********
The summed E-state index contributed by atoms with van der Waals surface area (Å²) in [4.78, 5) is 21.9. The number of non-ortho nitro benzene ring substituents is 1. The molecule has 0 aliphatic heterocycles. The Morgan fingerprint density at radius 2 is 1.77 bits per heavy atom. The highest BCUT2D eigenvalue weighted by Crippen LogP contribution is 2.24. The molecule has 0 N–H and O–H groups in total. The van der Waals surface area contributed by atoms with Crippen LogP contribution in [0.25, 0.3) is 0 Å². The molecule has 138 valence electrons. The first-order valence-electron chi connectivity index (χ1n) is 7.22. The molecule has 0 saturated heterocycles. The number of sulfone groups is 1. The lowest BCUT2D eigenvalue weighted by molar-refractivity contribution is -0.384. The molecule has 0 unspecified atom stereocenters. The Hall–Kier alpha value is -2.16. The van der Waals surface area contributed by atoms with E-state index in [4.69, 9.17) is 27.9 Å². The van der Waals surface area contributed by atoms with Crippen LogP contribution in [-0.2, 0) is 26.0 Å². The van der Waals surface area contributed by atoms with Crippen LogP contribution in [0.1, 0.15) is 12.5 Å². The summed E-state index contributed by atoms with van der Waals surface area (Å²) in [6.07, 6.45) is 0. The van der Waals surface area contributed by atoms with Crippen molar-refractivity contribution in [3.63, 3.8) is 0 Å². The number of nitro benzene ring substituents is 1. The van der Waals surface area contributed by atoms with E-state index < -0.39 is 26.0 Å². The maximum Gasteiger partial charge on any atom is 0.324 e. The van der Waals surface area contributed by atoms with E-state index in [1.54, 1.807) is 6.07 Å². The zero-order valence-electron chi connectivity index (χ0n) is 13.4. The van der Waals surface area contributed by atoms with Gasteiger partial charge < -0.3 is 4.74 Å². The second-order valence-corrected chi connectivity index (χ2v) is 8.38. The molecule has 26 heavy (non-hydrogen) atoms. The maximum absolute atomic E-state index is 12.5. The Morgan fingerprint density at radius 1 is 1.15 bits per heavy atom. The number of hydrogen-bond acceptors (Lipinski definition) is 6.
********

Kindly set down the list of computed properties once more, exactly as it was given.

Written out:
The summed E-state index contributed by atoms with van der Waals surface area (Å²) in [4.78, 5) is 21.9. The number of non-ortho nitro benzene ring substituents is 1. The molecule has 0 aliphatic heterocycles. The Morgan fingerprint density at radius 2 is 1.77 bits per heavy atom. The highest BCUT2D eigenvalue weighted by Crippen LogP contribution is 2.24. The molecule has 0 N–H and O–H groups in total. The van der Waals surface area contributed by atoms with Crippen LogP contribution in [0.25, 0.3) is 0 Å². The molecule has 138 valence electrons. The first-order valence-electron chi connectivity index (χ1n) is 7.22. The molecule has 0 saturated heterocycles. The number of sulfone groups is 1. The lowest BCUT2D eigenvalue weighted by molar-refractivity contribution is -0.384. The molecule has 0 unspecified atom stereocenters. The Hall–Kier alpha value is -2.16. The van der Waals surface area contributed by atoms with E-state index in [4.69, 9.17) is 27.9 Å². The van der Waals surface area contributed by atoms with Crippen LogP contribution in [-0.2, 0) is 26.0 Å². The van der Waals surface area contributed by atoms with Crippen LogP contribution in [0.1, 0.15) is 12.5 Å². The summed E-state index contributed by atoms with van der Waals surface area (Å²) in [6.07, 6.45) is 0. The van der Waals surface area contributed by atoms with Crippen molar-refractivity contribution in [3.63, 3.8) is 0 Å². The number of nitro benzene ring substituents is 1. The van der Waals surface area contributed by atoms with E-state index < -0.39 is 26.0 Å². The maximum Gasteiger partial charge on any atom is 0.324 e. The van der Waals surface area contributed by atoms with E-state index in [1.54, 1.807) is 6.07 Å². The zero-order valence-electron chi connectivity index (χ0n) is 13.4. The van der Waals surface area contributed by atoms with Gasteiger partial charge < -0.3 is 4.74 Å². The second-order valence-corrected chi connectivity index (χ2v) is 8.38. The molecule has 26 heavy (non-hydrogen) atoms. The maximum absolute atomic E-state index is 12.5. The Morgan fingerprint density at radius 1 is 1.15 bits per heavy atom. The number of hydrogen-bond acceptors (Lipinski definition) is 6.